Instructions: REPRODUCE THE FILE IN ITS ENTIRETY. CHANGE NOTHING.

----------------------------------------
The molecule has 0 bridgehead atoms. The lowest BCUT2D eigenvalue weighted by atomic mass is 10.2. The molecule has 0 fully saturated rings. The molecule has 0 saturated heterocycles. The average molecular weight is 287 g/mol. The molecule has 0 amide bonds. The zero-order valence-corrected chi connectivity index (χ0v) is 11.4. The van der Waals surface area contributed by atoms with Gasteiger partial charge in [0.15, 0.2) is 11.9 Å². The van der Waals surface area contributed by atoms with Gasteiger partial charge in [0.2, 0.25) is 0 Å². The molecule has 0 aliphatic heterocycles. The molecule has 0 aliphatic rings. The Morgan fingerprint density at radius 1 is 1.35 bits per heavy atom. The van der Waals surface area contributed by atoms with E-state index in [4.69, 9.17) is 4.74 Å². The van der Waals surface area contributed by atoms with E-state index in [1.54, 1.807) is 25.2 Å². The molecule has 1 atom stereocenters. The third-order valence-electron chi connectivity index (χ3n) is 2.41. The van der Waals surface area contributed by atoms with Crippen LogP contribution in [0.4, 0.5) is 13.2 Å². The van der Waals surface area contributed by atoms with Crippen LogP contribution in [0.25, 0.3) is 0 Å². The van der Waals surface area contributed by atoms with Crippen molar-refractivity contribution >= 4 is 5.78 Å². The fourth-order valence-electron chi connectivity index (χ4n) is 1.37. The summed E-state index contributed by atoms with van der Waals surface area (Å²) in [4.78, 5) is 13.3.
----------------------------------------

The molecule has 0 bridgehead atoms. The lowest BCUT2D eigenvalue weighted by atomic mass is 10.2. The molecule has 0 fully saturated rings. The molecule has 0 saturated heterocycles. The average molecular weight is 287 g/mol. The molecule has 0 amide bonds. The zero-order valence-corrected chi connectivity index (χ0v) is 11.4. The van der Waals surface area contributed by atoms with Gasteiger partial charge in [0.15, 0.2) is 11.9 Å². The van der Waals surface area contributed by atoms with Gasteiger partial charge in [0.2, 0.25) is 0 Å². The molecule has 0 aliphatic heterocycles. The molecule has 0 aliphatic rings. The Morgan fingerprint density at radius 1 is 1.35 bits per heavy atom. The van der Waals surface area contributed by atoms with E-state index in [4.69, 9.17) is 4.74 Å². The van der Waals surface area contributed by atoms with E-state index in [1.54, 1.807) is 25.2 Å². The molecule has 1 atom stereocenters. The third-order valence-electron chi connectivity index (χ3n) is 2.41. The van der Waals surface area contributed by atoms with Crippen LogP contribution in [0.4, 0.5) is 13.2 Å². The van der Waals surface area contributed by atoms with Crippen LogP contribution in [0.25, 0.3) is 0 Å². The van der Waals surface area contributed by atoms with Crippen molar-refractivity contribution >= 4 is 5.78 Å². The fourth-order valence-electron chi connectivity index (χ4n) is 1.37. The summed E-state index contributed by atoms with van der Waals surface area (Å²) in [4.78, 5) is 13.3.